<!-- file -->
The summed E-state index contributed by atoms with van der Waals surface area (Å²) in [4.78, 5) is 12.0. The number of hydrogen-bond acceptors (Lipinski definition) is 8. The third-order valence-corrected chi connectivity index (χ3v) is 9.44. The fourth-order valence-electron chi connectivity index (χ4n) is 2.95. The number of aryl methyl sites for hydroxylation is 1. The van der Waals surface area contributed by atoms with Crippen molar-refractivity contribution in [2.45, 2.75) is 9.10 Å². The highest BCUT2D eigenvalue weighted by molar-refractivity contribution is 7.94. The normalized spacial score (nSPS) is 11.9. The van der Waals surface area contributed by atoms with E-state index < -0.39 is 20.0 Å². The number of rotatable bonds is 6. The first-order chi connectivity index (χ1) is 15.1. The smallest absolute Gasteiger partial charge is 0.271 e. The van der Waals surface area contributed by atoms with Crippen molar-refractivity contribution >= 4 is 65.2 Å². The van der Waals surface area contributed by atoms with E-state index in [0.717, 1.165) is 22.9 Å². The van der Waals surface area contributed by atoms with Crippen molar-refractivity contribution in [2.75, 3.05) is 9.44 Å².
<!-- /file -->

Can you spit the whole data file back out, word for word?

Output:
The summed E-state index contributed by atoms with van der Waals surface area (Å²) in [4.78, 5) is 12.0. The number of hydrogen-bond acceptors (Lipinski definition) is 8. The third-order valence-corrected chi connectivity index (χ3v) is 9.44. The fourth-order valence-electron chi connectivity index (χ4n) is 2.95. The number of aryl methyl sites for hydroxylation is 1. The van der Waals surface area contributed by atoms with Crippen molar-refractivity contribution in [2.45, 2.75) is 9.10 Å². The highest BCUT2D eigenvalue weighted by molar-refractivity contribution is 7.94. The normalized spacial score (nSPS) is 11.9. The van der Waals surface area contributed by atoms with E-state index < -0.39 is 20.0 Å². The number of rotatable bonds is 6. The first-order chi connectivity index (χ1) is 15.1. The smallest absolute Gasteiger partial charge is 0.271 e. The van der Waals surface area contributed by atoms with Crippen molar-refractivity contribution >= 4 is 65.2 Å². The van der Waals surface area contributed by atoms with E-state index in [0.717, 1.165) is 22.9 Å². The van der Waals surface area contributed by atoms with Crippen molar-refractivity contribution in [2.75, 3.05) is 9.44 Å².